Top 5 worst study myths
August 4, 2016
Finding the perfect study technique can help you tin being very productive, but these are definitely 5 study myths you need to stay well clear of. Avoiding these will help improve your learning performance and achieve those higher grades. So if you are guilty of any of these study myths then you need to rethink your studying strategy.
“To get good grades I need to spend all my time studying”
This is not true. You need to take a break from studying to enable your brain to relax. You should aim to have a 5-10 minute break after every hour of learning and only study a maximum of 5 days a week, no more! Following this structure will help you on the way to achieving good grades, whilst still having plenty of time left for yourself!
“Cramming information is the best way I study”
This method is ineffective. You should never try to cram in information, as this will only be stored into your short term memory and will not be retrained for a long period of time. In order for information to stick into your long term memory, you need to be constantly reminded of it. The best way to do this is to have short studying sessions where you can go over new information that you have learned. This will help you achieve those higher marks without trying to cram everything in one session.
“I complete my assignments at the last minute; procrastination does not affect my studying”
Leaving your assignments until the night before or completing it on the day it needs to be submitted can have a detrimental effect on your studying skills. It has been found that these types of people are usually the ones to participate in academic dishonesty and plagiarism. In order to avoid leaving your work until the last minute you should start by setting realistic goals, prioritising your studying over free time, making a to-do list and giving yourself deadlines to work from – getting organised is key!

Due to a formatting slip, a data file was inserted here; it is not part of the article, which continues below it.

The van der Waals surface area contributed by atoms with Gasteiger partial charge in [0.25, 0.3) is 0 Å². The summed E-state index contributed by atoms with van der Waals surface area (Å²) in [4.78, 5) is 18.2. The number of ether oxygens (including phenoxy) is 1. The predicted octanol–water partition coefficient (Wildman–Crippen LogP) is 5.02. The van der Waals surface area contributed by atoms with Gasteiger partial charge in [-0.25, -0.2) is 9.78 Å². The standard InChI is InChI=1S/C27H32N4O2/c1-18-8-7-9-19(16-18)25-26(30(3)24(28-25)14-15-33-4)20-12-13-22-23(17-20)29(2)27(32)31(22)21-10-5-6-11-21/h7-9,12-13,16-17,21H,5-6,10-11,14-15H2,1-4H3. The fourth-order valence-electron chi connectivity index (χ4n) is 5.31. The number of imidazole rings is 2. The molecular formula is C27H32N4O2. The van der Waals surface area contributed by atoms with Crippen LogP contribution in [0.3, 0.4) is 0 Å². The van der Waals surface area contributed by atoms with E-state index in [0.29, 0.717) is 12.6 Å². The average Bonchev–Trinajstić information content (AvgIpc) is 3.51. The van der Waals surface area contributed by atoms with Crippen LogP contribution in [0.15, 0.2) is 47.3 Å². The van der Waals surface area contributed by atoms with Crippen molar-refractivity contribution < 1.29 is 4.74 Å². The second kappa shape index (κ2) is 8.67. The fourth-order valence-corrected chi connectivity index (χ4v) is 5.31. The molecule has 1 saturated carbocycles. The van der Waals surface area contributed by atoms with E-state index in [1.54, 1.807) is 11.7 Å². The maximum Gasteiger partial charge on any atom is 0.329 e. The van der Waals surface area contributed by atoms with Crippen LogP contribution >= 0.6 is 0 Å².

“I can study whilst watching TV”
This is definitely the worst way to study! Watching TV will make you lose focus and distract you from your studies. Sitting there in front of your TV will make it look like you are studying, but actually you are spending most of the time watching what’s on the sceen and potentially spending more time on your studies than is necessary. You should learn in a quiet environment such as a library or a room in your house. Eliminate all distractions, especially your TV! This will help you stay concentrated and be more productive.
“I’m the only person with anxiety about exams”
More people than you think have anxiety about their exams. Everyone that cares about their overall grade and mark will have some level of anxiety. If they tell you they don’t then they do not care about their studies at all. Statics show that those who show an optimal level of anxiety in an exam perform better than those that don’t. However try not to be highly stressed as this could have a negative effect on your performance. To make sure you achieve those higher grades you should be prepared for your exam, show up on time, have your supplies ready and get comfortable. Remember to keep calm and do your best!
Avoid these study myths and you’ll be on your way to successful studying!